Talent or lack of it, and hard work or lack of it had driven him to the Institute. One might argue could have achieved better by working harder. But, he had not at least idled out his time. Like all of his generation, who grew up in post liberal India, and crept to youth in the 21st century, he too had the desire of fulfilling his parent’s intentions. And though they never forced him, he could understand very well what they wanted.
As a boy he grew up wanting nothing, asking for only childlike desires, and almost always following his heart. He was a stranger to the new avenues, but he wanted the newer avenues to shape or reshape his destiny. He had gone with the crowd and taken up computers, but he hardly knew why he had done that, and what he was ultimately going to do with that.
One day at a Graphics class, and the struggle through programming lessons made him aware that this was not a world for him. He had to cope up with adverse circumstances. The misty past was no longer there, and future beckoned. But he was nowhere.
Slowly, he found people to talk to. Suddenly, a few hits on the face and a few minutes of chair-session made him feel like hell. All the interest seemed to be lost, and he found that human beings could behave much differently from his family and friends. The world seemed to collapse and then get up again. He thought it was time to adapt.
The old man who lectured on social values seemed so nice till, l of course when he appeared the exams, when the same man expected him to write a story for a question that was expected to be answered in two minutes!! “Guess who is polluting the papers now??” he thought to himself. And that too for a subject which was so different from computers!!!Still he agreed and moved on, giving his best for the inconsequential subject as well!! Every now and then, he thought about what a fool they were making out of him.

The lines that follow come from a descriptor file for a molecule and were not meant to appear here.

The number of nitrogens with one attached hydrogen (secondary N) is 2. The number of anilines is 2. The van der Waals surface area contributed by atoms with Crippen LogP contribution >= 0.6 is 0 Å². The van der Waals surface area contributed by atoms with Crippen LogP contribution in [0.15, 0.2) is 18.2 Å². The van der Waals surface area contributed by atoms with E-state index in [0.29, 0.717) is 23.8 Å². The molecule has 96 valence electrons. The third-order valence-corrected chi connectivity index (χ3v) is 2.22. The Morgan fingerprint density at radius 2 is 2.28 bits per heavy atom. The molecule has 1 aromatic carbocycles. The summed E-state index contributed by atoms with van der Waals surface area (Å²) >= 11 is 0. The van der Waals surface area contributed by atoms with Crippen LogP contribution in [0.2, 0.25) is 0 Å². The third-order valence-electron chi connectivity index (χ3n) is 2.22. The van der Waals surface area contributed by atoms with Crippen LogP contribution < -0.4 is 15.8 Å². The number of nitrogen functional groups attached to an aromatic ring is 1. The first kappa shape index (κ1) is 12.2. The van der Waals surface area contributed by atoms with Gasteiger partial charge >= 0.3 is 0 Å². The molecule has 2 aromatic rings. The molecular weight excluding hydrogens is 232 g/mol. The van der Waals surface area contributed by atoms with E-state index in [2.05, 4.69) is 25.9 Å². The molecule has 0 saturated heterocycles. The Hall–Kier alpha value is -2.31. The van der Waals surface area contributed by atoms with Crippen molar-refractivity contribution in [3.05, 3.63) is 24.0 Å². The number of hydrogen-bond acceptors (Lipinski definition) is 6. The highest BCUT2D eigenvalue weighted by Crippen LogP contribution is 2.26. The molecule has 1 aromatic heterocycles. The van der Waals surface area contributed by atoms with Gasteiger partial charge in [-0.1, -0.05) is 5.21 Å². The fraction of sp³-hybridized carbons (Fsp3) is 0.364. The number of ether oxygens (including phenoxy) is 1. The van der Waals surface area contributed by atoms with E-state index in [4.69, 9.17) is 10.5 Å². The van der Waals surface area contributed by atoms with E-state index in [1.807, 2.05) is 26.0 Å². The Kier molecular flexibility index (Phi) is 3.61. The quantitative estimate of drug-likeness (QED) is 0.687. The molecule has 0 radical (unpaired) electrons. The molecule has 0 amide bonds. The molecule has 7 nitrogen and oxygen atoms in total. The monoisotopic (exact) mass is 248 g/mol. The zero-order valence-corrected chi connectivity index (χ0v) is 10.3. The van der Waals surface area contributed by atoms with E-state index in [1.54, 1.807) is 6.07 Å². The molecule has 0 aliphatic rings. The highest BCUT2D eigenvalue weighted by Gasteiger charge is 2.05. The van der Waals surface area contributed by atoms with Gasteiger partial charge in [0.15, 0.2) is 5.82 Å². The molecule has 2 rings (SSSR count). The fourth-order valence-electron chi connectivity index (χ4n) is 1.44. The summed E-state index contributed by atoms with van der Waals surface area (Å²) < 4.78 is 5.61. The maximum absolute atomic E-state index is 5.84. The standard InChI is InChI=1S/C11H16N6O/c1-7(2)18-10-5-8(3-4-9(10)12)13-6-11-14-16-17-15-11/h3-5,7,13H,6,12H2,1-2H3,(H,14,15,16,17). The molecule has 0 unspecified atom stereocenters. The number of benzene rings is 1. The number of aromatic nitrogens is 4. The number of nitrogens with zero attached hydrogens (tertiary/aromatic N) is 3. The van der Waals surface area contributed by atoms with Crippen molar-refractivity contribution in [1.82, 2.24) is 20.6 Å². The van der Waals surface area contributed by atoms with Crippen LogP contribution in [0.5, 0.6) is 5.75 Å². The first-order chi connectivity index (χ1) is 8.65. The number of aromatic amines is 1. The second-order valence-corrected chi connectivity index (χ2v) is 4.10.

Then was the turn to meet the Binary-Man, who paid attention to the perfectness of an answer. Perfect or Zero philosophy was hard to digest. No one was a superman, but here in this Institute you had to be. Imperfect people were like second-class citizens. Just get them admitted, and never care whether they pass or fail, or even live or die. And at this point of time the old Social-Man seemed to blissfully disappear. It was mythology. The gods could do no wrong!!!
If the Binary-Man was not enough, there was a Great-Man who thought that students securing less than half the mark should fail, though the convention was of one-third the marks. He guessed that the education system would improve if the same subject was repeated over and over again. There was a friend of his, Back-Man who believed that at least a tenth of people should repeat the subject for the sake of excellence.
All these philosophies could not enter his mind, but he had to adjust. After all it was not his Institute, but of the all-powerful gods, who had assumed the avatars of men. He should have considered it his privilege to learn from the gods. He had no say, indeed he was not supposed to have any voice. That bounded area seemed out of the purview of Indian Democracy, it seemed like a filthy dance of power.
Now that the time had come to move on, he knew that the four years of living amidst non-humans and humans together shaped his career. After all he found humans who gave him a shoulder to cry on, a dream to express, a word of praise for the worst of his works, and inspired him to a new level of existence, people who brought him out of dismal moments, and urged him to move on. He might have emerged morally deteriorated to a class of people, but he knew he had shaped himself into a better man. This shy boy found pleasure in talking to people, and looking at the world though a lot many eyes.
But at what cost? At the cost of losing his individuality? Perhaps not. Only time will answer!!